Charlotte Primeau

Biological Anthropologist,

Radiographer, Medical Researcher

Charlotte Primeau

Biological Anthropologist, Radiographer, Medical Researcher

Update on Covid-19: What do we know today and what don’t we know?

by Mar 27, 20203 comments

Update: 27.03.2020

On the 11th of March, the WHO (World Health Organization) declared the novel strain of coronavirus a pandemic.There is still a huge amount of misinformation and rumors circulating the outbreak of the virus, particularly on social media, so I decided to revisit the subject and share my findings with you. Also, as I work as front-line staff at a hospital in Scotland, I have now started encountering patients with COVID-19, although at the time of writing, we are only at the very bottom of the disease curve in the UK rising towards the peak.

These are some of the questions puzzling me, I hope they answer some of yours too!

Does the virus now have an official name? On the 11th of February the virus and the disease it causes was officially named. The virus was named severe acute respiratory syndrome coronavirus 2 (SARS-CoV-2) and the disease it causes COVID-19, so is no longer referred to as 2019-nCoV or Corona. The virus was named so, because Co and Vi come from coronavirus, “d” meaning disease and 19 standing for 2019, the year the first cases were seen, hence COVID-19.

What actually is a virus? Unlike bacteria, a virus cannot reproduce itself on its own. A virus needs a host to reproduce itself – for this reason they are sometimes called the living dead… The SARS-CoV-2 virus is a single cell organism with a single RNA (ribonucleic acid) strand, unlike the double helix DNA (deoxyribonucleic acid) we know from humans. Antibiotics only kill bacterial infections and have no effect on viruses.

Is there a cure or a vaccine? There is no cure, no vaccine and no treatment yet, apart from management of symptoms.

Has it now spread to the entire world? It has by today spread to every continent of the world with the exception of the Antarctic. So far, it has not reached the temporarily scientific research population living there, seasonally ranging between 1000 to 5000 people in international stations.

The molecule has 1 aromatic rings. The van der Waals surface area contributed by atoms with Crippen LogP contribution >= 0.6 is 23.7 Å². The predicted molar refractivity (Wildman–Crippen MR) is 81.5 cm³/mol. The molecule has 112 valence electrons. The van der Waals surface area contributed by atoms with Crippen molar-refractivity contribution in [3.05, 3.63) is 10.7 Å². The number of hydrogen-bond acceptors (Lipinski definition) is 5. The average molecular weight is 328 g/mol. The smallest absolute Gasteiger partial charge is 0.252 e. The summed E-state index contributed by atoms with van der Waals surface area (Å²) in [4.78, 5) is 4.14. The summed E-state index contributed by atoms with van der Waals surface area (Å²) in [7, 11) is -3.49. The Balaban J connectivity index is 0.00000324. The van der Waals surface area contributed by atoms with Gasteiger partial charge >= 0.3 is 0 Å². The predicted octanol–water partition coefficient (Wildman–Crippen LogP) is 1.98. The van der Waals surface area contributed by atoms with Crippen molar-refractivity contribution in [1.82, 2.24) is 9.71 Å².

Which animal did it originate from? We still do not know precisely from which animal the SARS-CoV-2 virus originated. Sources agree that the most likely animal vector was a species of bats.

How does it spread? We still do not know exactly how the virus spreads from person to person, but based on similar viruses, it mainly spreads in respiratory droplets (coughing, accidentally spitting while talking or sneezing) and secondly, to lesser effect, from touching infected areas such as door handles or surfaces, then touching your face and thereby getting infected.

Do we know how easily it spreads? Well, the R0 value, the reproductive number, meaning how contagious the virus is (when it spreads to other people it reproduces itself) is still not exactly clarified. If an R0 is less than 1, the spread will decline and die out, if R0 equals 1, it will stay stable and when R0 is larger than 1, there will be an outbreak with the potential to reach a pandemic. The R0 value is calculated from the period people are infectious, the contact rate and mode of transmission. As the virus is still new there is uncertainty with these factors and hence how the R0 value should be calculated. Current estimations of the R0 value range from 1.4 to 6.49, with a mean of 3.28. In comparison, the common flu has an R0 of about 1.3 and the most severe pandemic of the seasonal flu in the winter of 2009/2010 had an estimated average R0 value of 1.46. So COVID-19 is considered more contagious than the common flu.